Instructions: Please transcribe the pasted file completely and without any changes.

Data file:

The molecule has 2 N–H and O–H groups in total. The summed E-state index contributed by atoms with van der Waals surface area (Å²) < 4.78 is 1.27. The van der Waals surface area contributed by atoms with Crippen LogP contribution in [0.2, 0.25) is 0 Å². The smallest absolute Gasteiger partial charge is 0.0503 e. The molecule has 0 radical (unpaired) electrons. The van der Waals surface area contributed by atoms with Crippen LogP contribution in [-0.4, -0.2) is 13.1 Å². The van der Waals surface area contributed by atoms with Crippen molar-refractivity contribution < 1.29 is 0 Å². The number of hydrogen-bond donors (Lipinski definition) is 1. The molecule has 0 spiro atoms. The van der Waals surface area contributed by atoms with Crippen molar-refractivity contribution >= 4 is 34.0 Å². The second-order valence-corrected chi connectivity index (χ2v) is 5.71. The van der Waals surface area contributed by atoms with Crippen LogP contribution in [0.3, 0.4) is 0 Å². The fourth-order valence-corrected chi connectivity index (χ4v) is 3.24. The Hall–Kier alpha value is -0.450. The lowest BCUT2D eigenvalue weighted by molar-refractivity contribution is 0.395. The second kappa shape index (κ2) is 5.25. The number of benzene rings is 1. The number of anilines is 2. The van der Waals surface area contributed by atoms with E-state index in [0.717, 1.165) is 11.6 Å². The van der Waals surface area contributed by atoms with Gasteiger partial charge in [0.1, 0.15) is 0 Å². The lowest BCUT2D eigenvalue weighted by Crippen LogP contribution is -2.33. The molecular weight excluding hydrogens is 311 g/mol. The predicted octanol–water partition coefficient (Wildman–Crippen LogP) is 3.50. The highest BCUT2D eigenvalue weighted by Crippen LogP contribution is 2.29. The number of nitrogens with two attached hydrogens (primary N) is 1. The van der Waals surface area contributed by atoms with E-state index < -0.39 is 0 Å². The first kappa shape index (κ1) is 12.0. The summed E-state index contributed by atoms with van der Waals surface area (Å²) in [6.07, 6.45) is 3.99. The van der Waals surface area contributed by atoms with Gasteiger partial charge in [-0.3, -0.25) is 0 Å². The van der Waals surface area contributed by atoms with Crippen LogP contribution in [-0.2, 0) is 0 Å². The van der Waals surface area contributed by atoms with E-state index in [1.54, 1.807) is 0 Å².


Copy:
The molecule has 2 N–H and O–H groups in total. The summed E-state index contributed by atoms with van der Waals surface area (Å²) < 4.78 is 1.27. The van der Waals surface area contributed by atoms with Crippen LogP contribution in [0.2, 0.25) is 0 Å². The smallest absolute Gasteiger partial charge is 0.0503 e. The molecule has 0 radical (unpaired) electrons. The van der Waals surface area contributed by atoms with Crippen LogP contribution in [-0.4, -0.2) is 13.1 Å². The van der Waals surface area contributed by atoms with Crippen molar-refractivity contribution < 1.29 is 0 Å². The number of hydrogen-bond donors (Lipinski definition) is 1. The molecule has 0 spiro atoms. The van der Waals surface area contributed by atoms with Crippen molar-refractivity contribution >= 4 is 34.0 Å². The second-order valence-corrected chi connectivity index (χ2v) is 5.71. The van der Waals surface area contributed by atoms with Crippen LogP contribution in [0.3, 0.4) is 0 Å². The fourth-order valence-corrected chi connectivity index (χ4v) is 3.24. The Hall–Kier alpha value is -0.450. The lowest BCUT2D eigenvalue weighted by molar-refractivity contribution is 0.395. The second kappa shape index (κ2) is 5.25. The number of benzene rings is 1. The number of anilines is 2. The van der Waals surface area contributed by atoms with E-state index in [0.717, 1.165) is 11.6 Å². The van der Waals surface area contributed by atoms with Gasteiger partial charge in [0.1, 0.15) is 0 Å². The lowest BCUT2D eigenvalue weighted by Crippen LogP contribution is -2.33. The molecular weight excluding hydrogens is 311 g/mol. The predicted octanol–water partition coefficient (Wildman–Crippen LogP) is 3.50. The highest BCUT2D eigenvalue weighted by Crippen LogP contribution is 2.29. The number of nitrogens with two attached hydrogens (primary N) is 1. The van der Waals surface area contributed by atoms with E-state index < -0.39 is 0 Å². The first kappa shape index (κ1) is 12.0. The summed E-state index contributed by atoms with van der Waals surface area (Å²) in [6.07, 6.45) is 3.99. The van der Waals surface area contributed by atoms with Gasteiger partial charge in [-0.3, -0.25) is 0 Å². The van der Waals surface area contributed by atoms with Crippen LogP contribution in [-0.2, 0) is 0 Å². The van der Waals surface area contributed by atoms with E-state index in [1.54, 1.807) is 0 Å².